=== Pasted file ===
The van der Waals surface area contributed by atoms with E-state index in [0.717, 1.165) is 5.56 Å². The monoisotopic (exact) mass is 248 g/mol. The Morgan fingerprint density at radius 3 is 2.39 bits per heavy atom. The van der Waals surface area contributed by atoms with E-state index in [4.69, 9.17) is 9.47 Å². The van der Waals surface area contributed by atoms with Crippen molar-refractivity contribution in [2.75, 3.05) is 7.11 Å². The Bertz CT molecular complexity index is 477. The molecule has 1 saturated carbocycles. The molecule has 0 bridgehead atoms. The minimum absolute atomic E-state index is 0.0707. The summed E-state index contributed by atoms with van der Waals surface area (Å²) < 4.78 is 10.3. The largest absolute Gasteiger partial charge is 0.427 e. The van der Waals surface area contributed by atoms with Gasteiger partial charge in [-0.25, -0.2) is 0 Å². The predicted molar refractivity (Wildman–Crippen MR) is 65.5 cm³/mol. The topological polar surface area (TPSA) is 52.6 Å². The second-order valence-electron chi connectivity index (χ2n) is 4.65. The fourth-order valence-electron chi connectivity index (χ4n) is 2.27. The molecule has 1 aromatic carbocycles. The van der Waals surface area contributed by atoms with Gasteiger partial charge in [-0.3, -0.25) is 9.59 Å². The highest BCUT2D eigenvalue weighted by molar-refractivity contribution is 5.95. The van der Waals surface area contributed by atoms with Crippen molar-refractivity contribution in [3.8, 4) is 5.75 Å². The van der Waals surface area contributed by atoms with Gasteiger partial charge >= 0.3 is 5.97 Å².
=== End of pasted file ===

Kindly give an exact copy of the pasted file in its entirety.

The van der Waals surface area contributed by atoms with E-state index in [0.717, 1.165) is 5.56 Å². The monoisotopic (exact) mass is 248 g/mol. The Morgan fingerprint density at radius 3 is 2.39 bits per heavy atom. The van der Waals surface area contributed by atoms with E-state index in [4.69, 9.17) is 9.47 Å². The van der Waals surface area contributed by atoms with Crippen molar-refractivity contribution in [2.75, 3.05) is 7.11 Å². The Bertz CT molecular complexity index is 477. The molecule has 1 saturated carbocycles. The molecule has 0 bridgehead atoms. The minimum absolute atomic E-state index is 0.0707. The summed E-state index contributed by atoms with van der Waals surface area (Å²) < 4.78 is 10.3. The largest absolute Gasteiger partial charge is 0.427 e. The van der Waals surface area contributed by atoms with Gasteiger partial charge in [-0.25, -0.2) is 0 Å². The predicted molar refractivity (Wildman–Crippen MR) is 65.5 cm³/mol. The topological polar surface area (TPSA) is 52.6 Å². The second-order valence-electron chi connectivity index (χ2n) is 4.65. The fourth-order valence-electron chi connectivity index (χ4n) is 2.27. The molecule has 1 aromatic carbocycles. The van der Waals surface area contributed by atoms with Gasteiger partial charge in [-0.3, -0.25) is 9.59 Å². The highest BCUT2D eigenvalue weighted by molar-refractivity contribution is 5.95. The van der Waals surface area contributed by atoms with Crippen molar-refractivity contribution in [3.8, 4) is 5.75 Å². The van der Waals surface area contributed by atoms with Gasteiger partial charge >= 0.3 is 5.97 Å².